ABOUT ELIZABETH FORSYTHE HAILEY
Elizabeth Forsythe Hailey, born in Dallas, Texas in 1938, studied at the Sorbonne in Paris and received her Bachelor's degree from Hollins College in 1960. In the same year she married Oliver Hailey, a playwright and the father of her daughters, Elizabeth Kendall and Melinda Brooke. She worked briefly in journalism and publishing before joining her husband in writing for film and television. They served as creative consultants for the enormously popular television series Mary Hartman, Mary Hartman.
Hailey's first novel, A Woman of Independent Means, written in 1978, was an instant bestseller, and her adaptation of this work for the stage won the Los Angeles Critics Award. In 1995, NBC aired
A Woman of Independent Means as a six-hour miniseries starring Sally Field, and in this medium, too, the work won critical acclaim. In addition to A Woman of Independent Means, Hailey has written three other novels: Life Sentences in 1982, Joanna's Husband and David's Wife in 1986, and Home Free in 1991. All of these novels have been praised for their commitment to searching out the subtler truths of interpersonal relationships and personal integrity.
- Consider the epistolary format of this book. What do Bess's letters reveal that a first person narrative would not? How do the style, tone, and subject matter of her letters change as Bess matures and grows older?
- Once she reaches her middle age, Bess begins to muse on the process and consequences of developing relationships through written correspondence, an example being when she writes to her son Andrew, "I have always had enormous respect for the written word and invariably find a letter more revealing than a face-to-face conversation. In a strange way I suspect I will get to know you better at a distance than I would if you had stayed at home" (169) How do you think a written correspondence can be a greater spur to intimacy than "a face-to-face conversation"?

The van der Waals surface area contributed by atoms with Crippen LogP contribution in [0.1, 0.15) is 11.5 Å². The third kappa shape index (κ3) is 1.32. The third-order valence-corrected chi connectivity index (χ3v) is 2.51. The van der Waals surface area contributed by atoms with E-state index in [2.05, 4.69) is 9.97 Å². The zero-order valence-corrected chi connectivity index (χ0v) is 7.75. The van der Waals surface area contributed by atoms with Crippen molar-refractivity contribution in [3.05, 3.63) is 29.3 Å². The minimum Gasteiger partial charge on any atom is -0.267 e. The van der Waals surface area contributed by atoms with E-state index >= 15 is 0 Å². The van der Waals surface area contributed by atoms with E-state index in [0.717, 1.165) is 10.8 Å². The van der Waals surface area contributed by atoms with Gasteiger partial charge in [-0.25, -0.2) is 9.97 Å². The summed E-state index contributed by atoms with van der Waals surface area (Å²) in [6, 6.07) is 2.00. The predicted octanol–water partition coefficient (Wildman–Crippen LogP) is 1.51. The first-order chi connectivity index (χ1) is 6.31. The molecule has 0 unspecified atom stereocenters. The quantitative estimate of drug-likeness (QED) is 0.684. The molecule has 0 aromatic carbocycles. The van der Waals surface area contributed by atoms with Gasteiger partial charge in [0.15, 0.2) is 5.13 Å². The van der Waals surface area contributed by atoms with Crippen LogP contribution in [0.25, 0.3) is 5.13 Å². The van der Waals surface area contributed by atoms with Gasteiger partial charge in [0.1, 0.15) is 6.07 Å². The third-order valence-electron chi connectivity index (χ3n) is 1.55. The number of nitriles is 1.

- Bess seems an extraordinary woman for her time in many ways: her open-mindedness toward people of other social classes, creeds, and races; her eager acceptance of technological and social progress; her interest in and savvy regarding business affairs; and her unstinting assertion of herself as the equal of the men around her. As admirable as these qualities seem to us, is there ever any indication that Bess's acquaintances and associates are shocked or threatened by her attitudes? Who do you think tries to discourage her ideals, and to what end? Are there instances where you as a reader feel Bess has gone too far in her unconventionality?
- Bess's marriage to her first husband, Rob, seems to have been undeniably a union of love, whereas, in comparison, her later marriage to Sam appears to have been one more of convenience and even coercion. How do the tone, subject matter, and style of address to each of her husbands affirm or refute this analysis? How do the benefits and drawbacks of Bess's marriage to Rob compare to those of her marriage to Sam?